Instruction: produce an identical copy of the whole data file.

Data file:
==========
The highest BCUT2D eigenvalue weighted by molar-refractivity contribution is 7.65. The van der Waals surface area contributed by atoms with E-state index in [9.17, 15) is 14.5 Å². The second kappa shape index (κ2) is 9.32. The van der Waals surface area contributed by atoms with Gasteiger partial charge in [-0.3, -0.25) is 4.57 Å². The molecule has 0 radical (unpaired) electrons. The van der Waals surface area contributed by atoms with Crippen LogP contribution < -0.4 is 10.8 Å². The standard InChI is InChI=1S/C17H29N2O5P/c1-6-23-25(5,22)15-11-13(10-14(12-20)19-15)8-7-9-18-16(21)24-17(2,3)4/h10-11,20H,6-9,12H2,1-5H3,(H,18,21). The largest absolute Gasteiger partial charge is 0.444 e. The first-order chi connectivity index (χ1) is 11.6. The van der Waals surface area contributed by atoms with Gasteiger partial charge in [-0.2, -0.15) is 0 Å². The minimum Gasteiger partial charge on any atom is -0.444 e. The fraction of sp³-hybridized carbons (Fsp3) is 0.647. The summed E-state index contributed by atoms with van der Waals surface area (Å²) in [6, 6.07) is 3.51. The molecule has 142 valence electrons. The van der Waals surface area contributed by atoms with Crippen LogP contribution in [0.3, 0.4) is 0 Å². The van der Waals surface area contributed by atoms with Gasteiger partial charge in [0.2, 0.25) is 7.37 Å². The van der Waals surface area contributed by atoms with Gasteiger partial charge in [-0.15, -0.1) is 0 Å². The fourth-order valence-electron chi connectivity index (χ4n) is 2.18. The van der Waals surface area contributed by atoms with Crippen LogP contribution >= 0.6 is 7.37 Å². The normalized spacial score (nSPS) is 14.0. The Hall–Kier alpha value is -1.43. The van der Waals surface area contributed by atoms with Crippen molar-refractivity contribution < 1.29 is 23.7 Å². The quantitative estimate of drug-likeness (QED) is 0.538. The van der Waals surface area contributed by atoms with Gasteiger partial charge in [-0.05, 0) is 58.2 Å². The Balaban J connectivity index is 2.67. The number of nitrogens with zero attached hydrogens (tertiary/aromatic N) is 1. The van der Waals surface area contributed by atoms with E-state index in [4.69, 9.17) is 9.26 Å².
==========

The highest BCUT2D eigenvalue weighted by molar-refractivity contribution is 7.65. The van der Waals surface area contributed by atoms with E-state index in [9.17, 15) is 14.5 Å². The second kappa shape index (κ2) is 9.32. The van der Waals surface area contributed by atoms with Gasteiger partial charge in [-0.3, -0.25) is 4.57 Å². The molecule has 0 radical (unpaired) electrons. The van der Waals surface area contributed by atoms with Crippen LogP contribution < -0.4 is 10.8 Å². The standard InChI is InChI=1S/C17H29N2O5P/c1-6-23-25(5,22)15-11-13(10-14(12-20)19-15)8-7-9-18-16(21)24-17(2,3)4/h10-11,20H,6-9,12H2,1-5H3,(H,18,21). The largest absolute Gasteiger partial charge is 0.444 e. The first-order chi connectivity index (χ1) is 11.6. The van der Waals surface area contributed by atoms with Gasteiger partial charge in [-0.2, -0.15) is 0 Å². The minimum Gasteiger partial charge on any atom is -0.444 e. The fraction of sp³-hybridized carbons (Fsp3) is 0.647. The summed E-state index contributed by atoms with van der Waals surface area (Å²) in [6, 6.07) is 3.51. The molecule has 142 valence electrons. The van der Waals surface area contributed by atoms with Crippen LogP contribution in [0.3, 0.4) is 0 Å². The van der Waals surface area contributed by atoms with Gasteiger partial charge in [0.2, 0.25) is 7.37 Å². The van der Waals surface area contributed by atoms with Gasteiger partial charge in [-0.15, -0.1) is 0 Å². The fourth-order valence-electron chi connectivity index (χ4n) is 2.18. The van der Waals surface area contributed by atoms with Crippen LogP contribution >= 0.6 is 7.37 Å². The normalized spacial score (nSPS) is 14.0. The Hall–Kier alpha value is -1.43. The van der Waals surface area contributed by atoms with Crippen molar-refractivity contribution < 1.29 is 23.7 Å². The quantitative estimate of drug-likeness (QED) is 0.538. The van der Waals surface area contributed by atoms with Gasteiger partial charge in [-0.05, 0) is 58.2 Å². The Balaban J connectivity index is 2.67. The number of nitrogens with zero attached hydrogens (tertiary/aromatic N) is 1. The van der Waals surface area contributed by atoms with E-state index in [4.69, 9.17) is 9.26 Å².